Every year, Delhi’s art season throws up all sorts of odd things. Nowadays there are art events in the NCR all across the year but the so-called season is in the cooler months, from mid-October to mid-March. However, a bit like the magnetic North Pole that’s currently playing catch-me-if-you-can, the exact epicentre of the season can be hard to pinpoint. An early winter show can define a particular season, or a big retrospective of a big-name artist at a museum might yank the point into March, but one steady fulcrum is the India Art Fair (IAF) that usually takes place in end January/early February, with all the shows and events that are clustered around that sales jamboree.
For this year’s IAF, the Arterati landed in force from out of town, while their local allies came out of the city’s fortress-palaces. You could see them at various locations: looking sniffy in Khan Market, long-ball air-kissing in the lounge of the Taj Mansingh, piling out of SUVs and stumbling about trying to find the cleverly disguised entrance to the Kiran Nadar Museum of Art, and so on. You can easily identify these bipeds by the bright orange sunglasses (even at night) and the generally outlandishly expensive and unsuitable designer pelt in which they are covered. At the Fair itself, you see a few of them in the exclusive VIP lounge, not too many foreigners, and not too many proper Arterati, but a lot of the Indian nouveaugarchs who are clearly discovering new and unique ways of spending their ill-gotten crores. As soon as your group approaches the lounge (your own card having been acquired by dint of a friend being a part of the official proceedings), the young women at the desk put you through the questionnaire: ‘What car do you drive, sir? Umm, usually Uber, sometimes three-wheeler.’ ‘Oh. And which model of our brand would you be looking to purchase, ma’am?’ ‘None, at least not in this life. No, wait, maybe I can afford one at Hamley’s toy shop, I’ll go look.’ ‘Okay ma’am, okay sir, thank you, can I take that card? It’s one-time use only. Thank you, this way please.’
Through the grids
Entering the lounge you feel as though you’ve stumbled into some ill-conceived art installation. At the centre of the space is the fattest, most obscene staukampfwagen the sponsoring brand produces. Inside it is the suited salesman trying to show off all the bells and whistles to two gangsta-constumed chaps from Chandigarh. Around the ‘car’ mill the potential buyers and waiters with international cuisine canapes that tend towards the vegetarian. You look at the SUV and you can just see it, as still as it is now, embedded in the slow-moving car park that is the Mehrauli-Gurgaon Road at 6 p.m. on a Wednesday in April — you can just see this shiny thing in that oceanic traffic-jam, preening like some godman, with dirty Ubers and spluttering autos surrounding it like worshipful bhakts.
After this vision, even the worst art on display outside should like a relief. But as you wander through the grids A, B and C and then the projects section of the expo, you do feel as though you are examining cross-sections of the internal organs of a large, dismembered creature called Indianartnow, with all its anxieties and stress having caused various kinds of ‘art’ to come into being like ulcers and cysts, leading to multiple organ failure in the beast. However, as you move from stall to gallery stall, you also come across a few gems hiding in all the posey, moribund dross — a small oil by Raza here, a lovely early canvas by Madhavi Parekh there or a series of photos by Simryn Gill.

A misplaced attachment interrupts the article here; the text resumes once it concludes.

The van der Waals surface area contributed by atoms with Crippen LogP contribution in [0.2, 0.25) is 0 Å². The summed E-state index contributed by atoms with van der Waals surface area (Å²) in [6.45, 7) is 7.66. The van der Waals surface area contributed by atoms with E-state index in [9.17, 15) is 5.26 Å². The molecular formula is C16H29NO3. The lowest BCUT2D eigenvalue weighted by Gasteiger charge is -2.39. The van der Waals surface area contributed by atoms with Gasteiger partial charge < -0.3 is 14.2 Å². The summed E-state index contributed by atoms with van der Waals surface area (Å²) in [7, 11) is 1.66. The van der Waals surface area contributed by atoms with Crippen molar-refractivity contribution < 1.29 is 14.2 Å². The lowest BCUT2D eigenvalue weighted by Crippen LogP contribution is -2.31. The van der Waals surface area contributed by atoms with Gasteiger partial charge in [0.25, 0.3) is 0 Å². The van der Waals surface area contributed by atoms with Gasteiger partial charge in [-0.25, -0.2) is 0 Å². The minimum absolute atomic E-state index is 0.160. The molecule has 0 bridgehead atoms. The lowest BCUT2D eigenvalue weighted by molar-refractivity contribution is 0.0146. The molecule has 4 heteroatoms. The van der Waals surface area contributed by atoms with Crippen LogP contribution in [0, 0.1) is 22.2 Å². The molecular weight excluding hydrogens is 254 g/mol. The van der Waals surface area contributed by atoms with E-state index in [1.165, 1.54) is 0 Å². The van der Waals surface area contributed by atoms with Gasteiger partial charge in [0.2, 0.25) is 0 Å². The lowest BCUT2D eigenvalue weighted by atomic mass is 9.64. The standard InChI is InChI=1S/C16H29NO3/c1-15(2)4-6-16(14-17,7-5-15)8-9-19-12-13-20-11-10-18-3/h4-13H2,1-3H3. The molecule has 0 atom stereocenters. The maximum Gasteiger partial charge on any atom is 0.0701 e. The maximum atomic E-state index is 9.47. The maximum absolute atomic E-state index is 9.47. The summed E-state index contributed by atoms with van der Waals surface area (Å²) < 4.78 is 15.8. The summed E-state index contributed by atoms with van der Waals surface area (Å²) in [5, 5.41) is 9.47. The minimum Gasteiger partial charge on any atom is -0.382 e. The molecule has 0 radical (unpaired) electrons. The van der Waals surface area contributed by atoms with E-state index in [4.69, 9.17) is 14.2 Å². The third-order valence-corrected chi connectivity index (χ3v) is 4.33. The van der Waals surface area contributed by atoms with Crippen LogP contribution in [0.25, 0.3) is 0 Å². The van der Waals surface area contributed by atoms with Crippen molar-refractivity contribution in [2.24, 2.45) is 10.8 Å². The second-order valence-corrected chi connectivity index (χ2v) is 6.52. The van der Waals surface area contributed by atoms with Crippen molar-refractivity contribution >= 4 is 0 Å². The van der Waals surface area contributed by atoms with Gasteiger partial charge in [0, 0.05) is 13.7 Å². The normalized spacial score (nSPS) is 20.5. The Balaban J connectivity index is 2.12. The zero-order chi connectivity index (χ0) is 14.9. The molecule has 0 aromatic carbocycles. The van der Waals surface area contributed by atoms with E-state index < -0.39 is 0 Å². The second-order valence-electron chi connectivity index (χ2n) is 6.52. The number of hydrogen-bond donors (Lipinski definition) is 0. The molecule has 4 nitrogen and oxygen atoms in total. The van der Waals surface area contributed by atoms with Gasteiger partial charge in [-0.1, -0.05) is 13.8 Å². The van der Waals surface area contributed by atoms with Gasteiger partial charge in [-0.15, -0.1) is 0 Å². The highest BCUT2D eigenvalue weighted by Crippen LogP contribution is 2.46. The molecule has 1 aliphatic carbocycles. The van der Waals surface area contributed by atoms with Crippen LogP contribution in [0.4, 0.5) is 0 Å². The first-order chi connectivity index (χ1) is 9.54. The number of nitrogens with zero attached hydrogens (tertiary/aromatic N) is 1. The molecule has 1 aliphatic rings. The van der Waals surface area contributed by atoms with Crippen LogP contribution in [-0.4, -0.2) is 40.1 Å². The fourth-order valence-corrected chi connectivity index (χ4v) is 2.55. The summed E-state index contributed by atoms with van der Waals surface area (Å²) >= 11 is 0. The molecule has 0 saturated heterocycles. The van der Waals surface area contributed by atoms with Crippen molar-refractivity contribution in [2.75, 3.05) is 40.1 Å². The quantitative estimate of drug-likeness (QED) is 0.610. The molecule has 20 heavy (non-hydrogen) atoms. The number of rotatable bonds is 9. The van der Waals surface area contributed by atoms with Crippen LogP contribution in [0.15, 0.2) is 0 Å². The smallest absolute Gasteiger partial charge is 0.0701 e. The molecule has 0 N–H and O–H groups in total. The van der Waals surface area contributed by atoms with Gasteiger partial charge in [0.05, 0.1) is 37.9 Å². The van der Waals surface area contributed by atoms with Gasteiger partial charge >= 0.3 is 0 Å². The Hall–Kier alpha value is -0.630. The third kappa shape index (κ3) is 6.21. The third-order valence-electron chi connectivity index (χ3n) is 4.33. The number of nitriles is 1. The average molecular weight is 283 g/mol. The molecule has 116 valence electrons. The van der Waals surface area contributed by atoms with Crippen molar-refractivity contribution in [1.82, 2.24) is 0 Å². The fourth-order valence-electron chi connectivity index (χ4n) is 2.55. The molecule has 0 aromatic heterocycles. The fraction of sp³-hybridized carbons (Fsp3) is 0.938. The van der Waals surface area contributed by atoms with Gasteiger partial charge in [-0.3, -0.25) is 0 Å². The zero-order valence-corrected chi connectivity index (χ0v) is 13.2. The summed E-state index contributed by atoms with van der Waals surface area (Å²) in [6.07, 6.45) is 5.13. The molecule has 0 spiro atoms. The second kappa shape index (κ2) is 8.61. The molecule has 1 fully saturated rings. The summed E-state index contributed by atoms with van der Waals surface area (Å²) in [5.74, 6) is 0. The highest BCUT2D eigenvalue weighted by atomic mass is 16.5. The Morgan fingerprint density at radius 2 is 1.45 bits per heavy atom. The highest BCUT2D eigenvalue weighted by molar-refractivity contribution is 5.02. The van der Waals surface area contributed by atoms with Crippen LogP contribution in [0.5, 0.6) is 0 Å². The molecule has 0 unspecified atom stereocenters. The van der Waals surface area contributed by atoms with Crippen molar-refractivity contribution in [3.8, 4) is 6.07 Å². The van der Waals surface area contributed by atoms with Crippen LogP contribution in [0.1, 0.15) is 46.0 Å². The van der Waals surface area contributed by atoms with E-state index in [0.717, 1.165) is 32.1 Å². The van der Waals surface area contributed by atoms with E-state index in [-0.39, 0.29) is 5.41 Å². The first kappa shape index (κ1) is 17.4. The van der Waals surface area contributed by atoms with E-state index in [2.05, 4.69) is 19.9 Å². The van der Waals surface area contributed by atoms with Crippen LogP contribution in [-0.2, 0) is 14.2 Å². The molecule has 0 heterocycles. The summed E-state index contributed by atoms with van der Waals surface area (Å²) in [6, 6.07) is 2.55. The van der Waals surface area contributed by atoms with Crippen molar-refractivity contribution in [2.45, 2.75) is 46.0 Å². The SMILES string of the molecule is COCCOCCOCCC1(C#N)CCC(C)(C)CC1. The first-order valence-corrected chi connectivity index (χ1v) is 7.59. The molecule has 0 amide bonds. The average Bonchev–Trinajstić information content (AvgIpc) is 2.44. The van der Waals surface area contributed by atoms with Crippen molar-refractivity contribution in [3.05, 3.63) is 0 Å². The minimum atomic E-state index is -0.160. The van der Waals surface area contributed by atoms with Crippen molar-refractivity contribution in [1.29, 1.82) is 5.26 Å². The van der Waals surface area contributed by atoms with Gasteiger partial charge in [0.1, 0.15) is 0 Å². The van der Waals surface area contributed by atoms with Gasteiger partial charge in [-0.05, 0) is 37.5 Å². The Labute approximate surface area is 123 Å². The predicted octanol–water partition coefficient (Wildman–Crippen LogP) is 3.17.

Some rewards in the maze
Away from the Art Fair crowds, the big KNMA retrospective of Arpita Singh’s work spanning half a century is quietly rewarding. For a while you can be lost in the maze of rooms hung with good, old-fashioned water-colours and oils, the form of the two dimensional ‘flat work’ centuries-old, but the images painted upon them like fresh maps and scans of the last few decades. As you slowly make your way through the rooms you can see the explorations becoming deeper, some lines becoming more playful, other things — a figure, a colour combination or the use of stencils — beginning to work rhythmically, coming up again and again like the samm of a raga.
At Vadehra Art Gallery you come across a practitioner from an earlier era – the great Benode Behari Mukherjee. Again, just the flat work hung on the wall: a picture painted or drawn on paper, a surrounding mount, a frame and that’s it. And yet, the dance of the brush, or the staccato stippling of pen and ink creates whole worlds, opens up wells of deep emotion. A series of landscapes, a suite of watercolours depicting the same flowers, figures against a mountainside brought alive by the most parsimonious deployment of brush-strokes. Nobody sensible can argue that only this drawing-painting of Benode-babu’s and Arpita’s is genuine art and that all the installery and concept-churning of the contemporary art world should be dismissed as gimmicks. But when searching for something that hits you, that moves you and makes you think, it’s good to think of these pictures as being somewhere near your genuine north pole.